Like this little girl, I know I had figures that supported my love of math, but they were by far overshadowed by “you’re not good enough” or by indifference. There are thousands of articles out there discussing this topic, why women stray from the sciences. A quick google search can turn up a multitude of studies on the topic. But it goes to show that research and action are two different things. There are still people out there who want Engineering/Science to be something so lofty that lowly minorities and women cannot reach it. They have this burning urge to be super special snowflakes. If everyone can get an Engineering degree then what good are they? Then they will have to compete.

A strange conversation during my second undergraduate degree started by me complaining that fewer people were enrolling as engineering students. A young man laughed and said “less competition”. Without thinking I blinked and said that he must not be a very good engineer to think like that.  He was, understandably, insulted by the statement. I explained that I had faith in myself and my abilities, why didn’t he? But there’s the rub. As a woman you’re told in this field that if you try hard enough that something good will happen. For many of us “enough” never comes. Even after we’ve surpassed our male counterparts. This is changing. It’s slowly turning into a more even playing field.

But until then, we can’t really ignore it.

 

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Filed under Engineering, School

Games: My Sort of Girl Gamer

I’ve wondered, from time to time, what it means to be a gamer and why, for some reason, there’s a pissing contest about it. Too many times I’ve seen people devalue the way others game. Or the games that others like. As though by picking up a certain character or a certain game a person has marked them as “good enough” or “not good enough” for the subculture. I have found myself rejected from certain groups because I’m the wrong gamer.

When I was about twenty-two I met a boy who I thought was a good guy. We were friends. He noticed me playing a Sonic the Hedgehog emulator in a lab and we bonded. Then we talked about other games, mostly Nintendo and the old school variety. We geeked about Samus and then I mentioned that I always wanted to try tabletop gaming. Excited, he agreed to ask me along with his friends that weekend. Said that they’d help me make a character, ease me into it and that a few of their group were also pretty new.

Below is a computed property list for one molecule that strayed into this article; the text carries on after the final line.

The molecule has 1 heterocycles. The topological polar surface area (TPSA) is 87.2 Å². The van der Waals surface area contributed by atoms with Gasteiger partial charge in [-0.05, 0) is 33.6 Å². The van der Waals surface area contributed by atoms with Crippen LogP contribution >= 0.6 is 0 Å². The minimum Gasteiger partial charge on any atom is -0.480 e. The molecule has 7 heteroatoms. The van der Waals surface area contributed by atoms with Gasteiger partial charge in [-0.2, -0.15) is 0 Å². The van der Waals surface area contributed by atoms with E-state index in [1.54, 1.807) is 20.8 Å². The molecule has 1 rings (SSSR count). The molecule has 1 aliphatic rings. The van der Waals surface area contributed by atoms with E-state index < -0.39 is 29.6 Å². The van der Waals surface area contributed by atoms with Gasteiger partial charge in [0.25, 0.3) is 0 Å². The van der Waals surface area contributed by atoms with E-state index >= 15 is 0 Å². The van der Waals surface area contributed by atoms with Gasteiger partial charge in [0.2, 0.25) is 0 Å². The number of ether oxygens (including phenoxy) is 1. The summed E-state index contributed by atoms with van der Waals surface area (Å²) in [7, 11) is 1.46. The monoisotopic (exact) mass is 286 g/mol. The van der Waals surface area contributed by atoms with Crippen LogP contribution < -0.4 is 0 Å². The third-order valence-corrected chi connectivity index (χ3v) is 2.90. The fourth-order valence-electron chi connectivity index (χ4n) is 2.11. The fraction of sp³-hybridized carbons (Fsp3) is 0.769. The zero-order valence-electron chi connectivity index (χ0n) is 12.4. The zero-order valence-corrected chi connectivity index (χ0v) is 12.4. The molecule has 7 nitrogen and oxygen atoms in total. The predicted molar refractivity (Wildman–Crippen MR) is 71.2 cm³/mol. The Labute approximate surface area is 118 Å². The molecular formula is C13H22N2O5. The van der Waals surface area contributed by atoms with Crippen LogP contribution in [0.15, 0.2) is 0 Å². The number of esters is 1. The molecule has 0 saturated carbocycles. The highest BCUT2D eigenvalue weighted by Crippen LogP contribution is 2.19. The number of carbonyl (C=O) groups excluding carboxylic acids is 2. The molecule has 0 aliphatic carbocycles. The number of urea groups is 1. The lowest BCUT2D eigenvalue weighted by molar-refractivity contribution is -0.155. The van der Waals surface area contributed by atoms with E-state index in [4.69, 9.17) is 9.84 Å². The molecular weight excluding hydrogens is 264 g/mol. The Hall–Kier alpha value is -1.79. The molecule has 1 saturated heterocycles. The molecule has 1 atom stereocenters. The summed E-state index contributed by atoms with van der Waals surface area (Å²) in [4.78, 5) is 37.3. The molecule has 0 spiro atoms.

Then he saw me wear my letters and everything changed. No longer was I a “geek” girl. I was a “Greek” girl and that meant all the difference. Being in a sorority was a blast for me. I met lifelong friends, I really found myself. I learned more in those three years about myself than I ever had before and I ever had since. Was there drama? Of course, did I like everyone in my house? No.  But did I enjoy the experience? Absolutely. Being in the Greek system meant something to me. It was a facet of my life like gaming was.

But all he saw was a bitch. He avoided me for the rest of the semester and didn’t speak to me after. I was hurt by this; young and still pretty unsure of myself it did a number on my self confidence. What was wrong with me, really? Was I too close to the line or was I not far enough to the line? What about seeing letters alone made me not be “geek” enough for him?

I had a close friend relate a story to me about a colleague who felt she had to one up a boy in a study by saying “I could kick your butt in Halo”. We both wondered why she felt the need to go along with the idea that some games were “girly” and thus “bad”. She could have easily said that “what does it matter what kind of games I play?” or “Just because I like one doesn’t mean the others are bad.” Instead of that, however, she chose to cement the idea that what a girl in makeup and Greek letters would do is lesser than a girl in a 1up shirt and bare faced would.

Protip? Many still expect the 1up shirted girl to put out. In fact they expect her -while she is renouncing all other female traits- to still give them blowjobs. It’s as though I “belonged” to a different set of men and thus he couldn’t have me and didn’t want me. It blows my mind that most of these people adore characters that are assholes for the sake of being assholes. Glorifying them for being good at something violent and nothing more. I’m not going to purport to know why this is, but it fuels a lot of things.

Like telling me that I’m a bad gamer because I like Eternal Sonata. Or because I play Final Fantasy games that I’m only going along with popular culture. So what if I am? What are my likes to you? Why does the fact that I like something have any impact on someone else at all? I hate to be the barer of bad news, fellow geeks, but other people’s opinions don’t usually matter to me. In fact, if they’re dictated to me, I’m far less likely to give a damn what you think about the fact that I’m a former sorority girl. Or the fact that I think Breath of Fire Four is the greatest game story ever.

What I play doesn’t mean that I don’t play. I’m a gamer. Someone who games. Your games are just as valid as mine are. Not more so, not less. This is no pissing contest; there is no winner or loser, just different types of games. What you like or do not like doesn’t matter to me. What I like or do not like should not matter to you. Your opinion matters just as much to me as mine does to you. Maybe everyone would do well to remember that.

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Filed under Video Games